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Julian Saporiti and Erin Aoyama  

Singer-Songwriters, Known for their "No-No Boy's" Multimedia Concert

No-No Boy is a multimedia concert performed by Julian Saporiti and Erin Aoyama. Taking inspiration from interviews with World War II Japanese Incarceration camp survivors, his own family’s history living through the Vietnam War, and many other stories of Asian American experience, Saporiti has transformed his doctoral research at Brown University into folk songs in an effort to bring these stories to a broader audience. Alongside Aoyama, a fellow PhD student at Brown whose family was incarcerated at one of the 10 Japanese American concentration camps, No-No Boy aims to shine a light on experiences that have remained largely hidden in the American consciousness.

Performing everywhere from universities and cultural centers to rural churches and bars, No-No Boy aims to illuminate an understudied past and in doing so, generate conversations about the present with diverse audiences. Using music to process their research and family legacies, Saporiti and Aoyama return often to a refrain they’ve heard spoken by those who have lived through the trauma of war and incarceration, “Do not let this happen, again.”

From 2004-2010, Julian Saporiti fronted the Berklee trained indie-rock group The Young Republic. After releasing several well received albums and touring extensively around North America and Europe, Saporiti relocated to Laramie, Wyoming to pursue an MA in American Studies, where upon completion, he took a job lecturing at the University. While living out west, Julian made several trips to the remains of the Heart Mountain concentration camp in northwest Wyoming where, during WW2, the US government unconstitutionally incarcerated over 10,000 people of Japanese descent, most of whom were US citizens. These trips made a profound impact and inspired Saporiti to begin interviewing camp survivors and researching the music performed in the camps. From these interviews, and thinking about his own displaced family of Vietnamese refugees, he began writing No-No Boy. He is currently living in Providence, Rhode Island, continuing this research, composing and recording music, and pursuing a PhD at Brown University where he also directs the Brown Arts Initiative Songwriters Workshop and teaches a course expanding the No-No Boy project.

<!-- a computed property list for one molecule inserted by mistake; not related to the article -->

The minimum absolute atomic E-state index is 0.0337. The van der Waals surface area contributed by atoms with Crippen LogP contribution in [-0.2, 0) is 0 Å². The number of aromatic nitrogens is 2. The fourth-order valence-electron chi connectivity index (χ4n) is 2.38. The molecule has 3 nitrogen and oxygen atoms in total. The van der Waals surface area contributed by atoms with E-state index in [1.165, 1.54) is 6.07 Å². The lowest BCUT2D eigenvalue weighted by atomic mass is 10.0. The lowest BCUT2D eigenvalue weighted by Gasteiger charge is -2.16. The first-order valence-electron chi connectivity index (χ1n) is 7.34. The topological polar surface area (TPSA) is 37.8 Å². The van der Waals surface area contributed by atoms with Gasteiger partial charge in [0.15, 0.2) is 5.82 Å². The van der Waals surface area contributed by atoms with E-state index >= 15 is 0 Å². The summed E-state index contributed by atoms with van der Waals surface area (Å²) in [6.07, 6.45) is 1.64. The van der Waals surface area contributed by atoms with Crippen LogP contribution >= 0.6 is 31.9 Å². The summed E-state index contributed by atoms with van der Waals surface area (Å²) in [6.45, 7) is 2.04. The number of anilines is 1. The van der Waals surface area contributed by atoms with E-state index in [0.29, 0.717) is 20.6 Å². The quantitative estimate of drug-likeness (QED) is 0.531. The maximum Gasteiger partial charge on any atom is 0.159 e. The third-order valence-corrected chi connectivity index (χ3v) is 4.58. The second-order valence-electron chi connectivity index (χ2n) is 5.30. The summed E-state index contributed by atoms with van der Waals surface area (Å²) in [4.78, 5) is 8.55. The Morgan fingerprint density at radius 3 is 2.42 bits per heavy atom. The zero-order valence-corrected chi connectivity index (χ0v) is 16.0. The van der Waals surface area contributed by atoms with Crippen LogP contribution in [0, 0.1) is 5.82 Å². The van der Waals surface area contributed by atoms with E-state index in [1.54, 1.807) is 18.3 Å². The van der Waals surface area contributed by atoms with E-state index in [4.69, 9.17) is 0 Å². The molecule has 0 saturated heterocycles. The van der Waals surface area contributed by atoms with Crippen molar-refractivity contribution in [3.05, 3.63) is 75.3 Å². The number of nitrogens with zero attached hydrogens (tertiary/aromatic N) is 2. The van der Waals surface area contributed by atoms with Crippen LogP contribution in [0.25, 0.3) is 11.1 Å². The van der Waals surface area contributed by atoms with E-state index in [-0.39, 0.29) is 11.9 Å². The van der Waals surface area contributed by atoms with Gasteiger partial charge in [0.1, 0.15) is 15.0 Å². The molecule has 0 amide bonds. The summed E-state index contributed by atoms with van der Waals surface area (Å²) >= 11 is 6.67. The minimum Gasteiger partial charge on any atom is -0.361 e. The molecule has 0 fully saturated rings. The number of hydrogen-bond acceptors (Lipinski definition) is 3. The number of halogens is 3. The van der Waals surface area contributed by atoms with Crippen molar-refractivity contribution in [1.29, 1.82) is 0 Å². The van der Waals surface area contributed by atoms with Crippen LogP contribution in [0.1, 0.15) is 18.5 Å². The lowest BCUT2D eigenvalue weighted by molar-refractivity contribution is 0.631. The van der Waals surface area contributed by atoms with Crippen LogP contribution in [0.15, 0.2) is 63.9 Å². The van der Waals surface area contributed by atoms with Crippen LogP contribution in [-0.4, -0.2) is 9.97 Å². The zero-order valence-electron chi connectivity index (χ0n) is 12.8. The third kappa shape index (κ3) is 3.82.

Erin Aoyama is currently pursuing a Ph.D. in the American Studies department at Brown University. Her involvement with the No-No Boy Project began when she and Saporiti met in August of 2017 as participants on the Brown Japanese American Incarceration Mobile Workshop. Her research focuses on the interplay between Japanese American incarceration and the experiences of African Americans in the Jim Crow South - focusing on the two World War II concentration camps in Arkansas and the segregated American military. Aoyama’s work with the No-No Boy Project is also deeply personal. She is a legacy of Heart Mountain camp in Wyoming, where her grandmother was incarcerated during the war, and her involvement with the No-No Boy Project has been a powerful way to connect with her family’s history, using art and storytelling.

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